The International Information Center for Geotechnical Engineers

Vibroflotation

 Case Study: Densifying Sands Near Existing Structures

Vibroflotation for Ground Improvement (Sreekantiah, 1993)

Background

The Mangalore Chemicals and Fertilizers Company Limited is situated on the West Coast of India in Mangalore, Karnataka.  The company desired to install new machinery at their existing location.  In order to install the new machinery, the very loose granular soil which comprised the site had to be improved in order to achieve adequate bearing capacity as well as to assure that settlements of the soil where the new machinery was to be installed would be within permissible limits.

The company is located on a site that originally consisted of agricultural land.  In 1966, the ground level elevation, which was originally 6 feet above sea level, was raised through dredging.  The soil used for dredging was recovered during the construction of the New Mangalore Port on the West Coast of India.

 Figure 10: Mangalore location (Sreekantiah, 1993)

Figure 13: Mangalore location (Sreekantiah, 1993)

Site Characteristics

The subsurface soil on the site was comprised of the soil that had been dredged in 1966.  The profile consisted of two layers: a clean sand layer underlain by a clay layer with consistency that varied from soft to stiff throughout the site.

Standard and cone penetration tests were performed throughout the site in order to the assess the subsurface soil conditions.  The clay layer was determined to be a marine clay with varying consistency.  The upper sand layer consisted of a stratum varying from fine sand to sandy gravel with N values ranging from 1 to 16.  Rock was found at depths ranging from 92 feet to 98 feet below ground elevation.

Statement of Problem

The Mangalore Chemicals and Fertilizers Company site posed a great challenge.  The use of a shallow foundation to support the machines that were to be installed proved unfeasible.  However, the use of traditional driven piles was also not feasible because construction disturbance posed a risk of damage to the nearby existing machinery at the site.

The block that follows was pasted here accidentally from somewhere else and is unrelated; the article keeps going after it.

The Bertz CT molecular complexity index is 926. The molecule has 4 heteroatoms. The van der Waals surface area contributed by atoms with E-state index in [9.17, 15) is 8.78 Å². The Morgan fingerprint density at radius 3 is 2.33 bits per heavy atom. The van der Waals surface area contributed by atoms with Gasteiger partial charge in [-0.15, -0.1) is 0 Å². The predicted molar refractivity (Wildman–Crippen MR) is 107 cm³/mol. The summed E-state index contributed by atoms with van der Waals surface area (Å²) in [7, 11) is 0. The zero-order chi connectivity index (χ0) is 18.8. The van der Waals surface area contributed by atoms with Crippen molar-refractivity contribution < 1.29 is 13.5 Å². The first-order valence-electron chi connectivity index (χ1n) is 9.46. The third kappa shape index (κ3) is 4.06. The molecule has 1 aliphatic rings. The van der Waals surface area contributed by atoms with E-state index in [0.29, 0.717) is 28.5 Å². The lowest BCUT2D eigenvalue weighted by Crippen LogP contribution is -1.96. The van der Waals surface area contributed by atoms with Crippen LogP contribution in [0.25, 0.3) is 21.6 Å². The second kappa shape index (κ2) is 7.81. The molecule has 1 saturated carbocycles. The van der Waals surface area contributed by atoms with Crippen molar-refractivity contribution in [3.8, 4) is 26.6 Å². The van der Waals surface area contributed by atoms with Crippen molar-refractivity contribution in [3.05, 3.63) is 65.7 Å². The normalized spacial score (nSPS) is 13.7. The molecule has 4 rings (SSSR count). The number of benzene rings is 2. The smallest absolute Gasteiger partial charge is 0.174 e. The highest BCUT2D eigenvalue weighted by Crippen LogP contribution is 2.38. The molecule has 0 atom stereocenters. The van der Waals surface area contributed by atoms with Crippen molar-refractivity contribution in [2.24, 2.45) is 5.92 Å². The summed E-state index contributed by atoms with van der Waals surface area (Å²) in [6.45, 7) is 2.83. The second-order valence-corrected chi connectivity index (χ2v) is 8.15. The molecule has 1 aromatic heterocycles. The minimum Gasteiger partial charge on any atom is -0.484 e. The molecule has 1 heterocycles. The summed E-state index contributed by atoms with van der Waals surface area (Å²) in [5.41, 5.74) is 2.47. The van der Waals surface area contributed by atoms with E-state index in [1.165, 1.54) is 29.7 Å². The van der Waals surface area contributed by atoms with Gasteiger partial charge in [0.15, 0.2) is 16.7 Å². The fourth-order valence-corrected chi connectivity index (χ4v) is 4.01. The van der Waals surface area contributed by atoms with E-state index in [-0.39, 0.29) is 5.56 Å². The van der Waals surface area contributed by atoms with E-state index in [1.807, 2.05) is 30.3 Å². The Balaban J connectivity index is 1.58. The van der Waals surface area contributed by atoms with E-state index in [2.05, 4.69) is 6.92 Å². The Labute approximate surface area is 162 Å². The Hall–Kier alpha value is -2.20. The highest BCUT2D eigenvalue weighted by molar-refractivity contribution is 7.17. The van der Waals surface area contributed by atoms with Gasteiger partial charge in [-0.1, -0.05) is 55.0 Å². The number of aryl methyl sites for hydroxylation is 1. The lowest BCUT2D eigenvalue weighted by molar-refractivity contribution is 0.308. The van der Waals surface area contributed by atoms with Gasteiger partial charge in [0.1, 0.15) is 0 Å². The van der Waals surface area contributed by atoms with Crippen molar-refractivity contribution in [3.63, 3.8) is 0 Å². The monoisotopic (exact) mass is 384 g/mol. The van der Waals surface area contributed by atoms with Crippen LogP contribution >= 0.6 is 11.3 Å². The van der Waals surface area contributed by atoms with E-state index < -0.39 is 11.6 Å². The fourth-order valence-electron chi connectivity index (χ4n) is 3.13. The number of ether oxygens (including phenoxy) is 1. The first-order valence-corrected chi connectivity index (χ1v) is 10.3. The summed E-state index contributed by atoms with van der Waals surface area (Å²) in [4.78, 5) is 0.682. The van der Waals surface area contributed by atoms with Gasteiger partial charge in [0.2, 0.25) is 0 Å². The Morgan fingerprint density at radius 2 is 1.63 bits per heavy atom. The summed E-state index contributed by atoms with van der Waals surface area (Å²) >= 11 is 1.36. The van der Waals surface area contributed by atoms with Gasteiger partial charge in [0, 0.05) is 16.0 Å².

Solution and Design

Bored compaction piles were one of the alternatives considered for increasing bearing capacity of the subsurface soil. However, difficulties were encountered during construction of the bored piles.  Additionally, the load tests performed on the bored compaction piles proved unsuccessful. The expected applied loads from the machinery proposed to be installed on the site ranged from 229 pounds per square inch to 236 pounds per square inch.  By virtue of the limiting site conditions, ground improvement by vibroflotation was determined to be the best course of action.

A thorough analysis of the subsurface soils was conducted in order to determine whether vibroflotation would be a feasible improvement technique.  The upper sand layer was determined to contain less than 10 percent fines making it ideal for improvement by vibroflotation.  An area of 79 feet by 20 feet was selected to be compacted to a desired depth of 23 feet below ground elevation.

CEM-INDIA performed the work, electing a wet process using a standard vibroflot with a 15.75 inch diameter, 26.5 feet length and a weight of 6750 pounds.  A square grid spacing scheme of 6.5 feet by 6.5 feet centre to centre was implemented.  The vibroflot was inserted at intervals of 6.5 feet to the desired depth and was removed in 9.6 inch intervals.  The criteria provided for acceptance in the contract with CEM-INDIA was a maximum acceptable settlement of 0.47 inches for a 6.2 feet diameter plate under a pressure of 65 pounds per square inch.  Additionally, a static cone penetration test resistance of 22 pounds per square inch  had to be achieved post compaction.

Results

After compaction was completed, the site was tested for the previously stated criteria.  Five of the eight load tests performed on the improved area resulted in a settlement of less than 0.47 inches, while two load tests resulted in a settlement of less than 0.60 inches and one resulted in a settlement of 1.6 inches.  The static cone penetration test resistance of 2175 pounds per square inch was generally achieved and demonstrated that between depths of 6.5 feet and 23 feet penetration resistance achieved a threefold to fivefold increase post compaction, as can be seen below in Figure 14.  Raft foundations were selected for use on the improved site area.  Foundation settlement was monitored after the installation of the new machinery and was determined to be within permissible limits.

Figure 11: Mangalore cpt results (Sreekantiah, 1993)

Figure 14: Mangalore CPT results (Sreekantiah, 1993)

Conclusions

The installation of new machinery on an existing site posed challenges.  The subsurface soil which was comprised of granular soil underlain by a clay layer made the use of shallow foundations unfeasible.  However, the risk of potential damage to nearby existing machinery due to disturbance caused by construction made traditional driven piles also unfeasible.  Vibroflotation proved to be a successful technique for improving the ground on site.  It densified the soil which resulted in an increased bearing capacity as well as reduced settlement to permissible limits.  Vibroflotation was the best technical and economical solution for improving the loose granular soil without posing a great risk to existing structures and machinery near the site.  

Add comment

NOTE: The symbol < is not allowed in comments. If you use it, the comment will not be published correctly.

Security code
Refresh
*Please insert the above-shown characters in the field below.

The Geoengineer.org Corporate Sponsors: